The law was changed to permit the release of this information to the public and on May 8, 1996, President Clinton signed the law, dubbed "Megan's Law" in remembrance of little Megan Kanka. The California State Legislature signed California's version of Megan's Law into effect on September 25, 1996. This law was implemented to allow potential victims to protect themselves and allow parents to protect their children.

The Petaluma Police Department and Megan's Law

The Petaluma Police Department is committed to keeping children safe and parents informed about sexual offenders living near them. In 2007, the Petaluma Police Department assigned one of its detectives the sole primary function of managing sex offenders that reside within the city of Petaluma. The detective is responsible for registering sex offenders who move into, within or out of the city of Petaluma. The detective is responsible for ensuring that all sex offenders registered in the city of Petaluma comply with the legal requirements demanded of them. The detective tracks each and every registrant to ensure that conditions such as probation and/or parole are complied with and provides regular updates to department personnel as to the status of all sex registrants. The detective is responsible for investigating all violations of registration requirements. For more specific information regarding names and locations of these offenders, go to www.meganslaw.ca.gov.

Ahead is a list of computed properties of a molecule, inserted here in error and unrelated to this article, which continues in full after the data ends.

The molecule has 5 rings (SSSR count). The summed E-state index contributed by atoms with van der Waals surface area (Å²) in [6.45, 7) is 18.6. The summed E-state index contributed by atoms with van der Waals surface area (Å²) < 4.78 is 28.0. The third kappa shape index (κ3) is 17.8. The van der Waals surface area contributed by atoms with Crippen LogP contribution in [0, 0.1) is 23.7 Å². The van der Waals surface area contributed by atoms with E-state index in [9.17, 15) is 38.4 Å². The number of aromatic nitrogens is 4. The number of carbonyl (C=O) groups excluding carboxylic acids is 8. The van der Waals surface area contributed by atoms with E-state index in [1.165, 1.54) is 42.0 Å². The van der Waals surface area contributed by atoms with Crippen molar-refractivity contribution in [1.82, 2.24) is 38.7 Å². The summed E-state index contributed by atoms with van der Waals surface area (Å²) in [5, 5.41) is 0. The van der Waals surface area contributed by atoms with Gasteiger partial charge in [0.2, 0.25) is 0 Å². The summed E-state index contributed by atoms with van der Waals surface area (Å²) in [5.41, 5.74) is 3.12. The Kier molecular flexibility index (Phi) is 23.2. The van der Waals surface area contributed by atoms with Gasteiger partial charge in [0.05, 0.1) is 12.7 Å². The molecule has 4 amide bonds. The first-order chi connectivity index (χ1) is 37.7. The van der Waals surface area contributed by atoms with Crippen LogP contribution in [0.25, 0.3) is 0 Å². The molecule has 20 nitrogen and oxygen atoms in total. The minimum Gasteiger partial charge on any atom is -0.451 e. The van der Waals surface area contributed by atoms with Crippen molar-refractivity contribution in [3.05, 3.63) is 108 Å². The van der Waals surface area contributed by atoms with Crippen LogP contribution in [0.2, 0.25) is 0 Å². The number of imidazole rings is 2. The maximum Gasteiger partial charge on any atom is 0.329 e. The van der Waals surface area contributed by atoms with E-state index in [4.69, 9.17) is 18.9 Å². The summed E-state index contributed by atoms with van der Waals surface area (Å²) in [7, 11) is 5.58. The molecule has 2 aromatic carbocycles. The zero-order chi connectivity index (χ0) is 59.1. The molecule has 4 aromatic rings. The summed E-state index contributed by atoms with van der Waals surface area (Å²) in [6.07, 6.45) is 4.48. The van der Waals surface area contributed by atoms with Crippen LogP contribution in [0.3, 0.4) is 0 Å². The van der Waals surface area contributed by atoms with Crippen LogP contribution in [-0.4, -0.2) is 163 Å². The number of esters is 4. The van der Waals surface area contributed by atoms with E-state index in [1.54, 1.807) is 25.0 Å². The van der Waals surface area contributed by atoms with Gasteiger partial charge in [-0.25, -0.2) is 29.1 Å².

Other Ways to Obtain Sex Offender Information

Sex Offender Identification Line – The Sex Offender Identification Line is a telephone service for use by the public and organizations to identify serious sex offenders. The cost for calling the 1-900-463-0400 line is a flat rate fee of $10.00 for information on up to two individuals.
To use the 900 line, you must be at least 18 years of age, and you must know the following information about the person you are checking: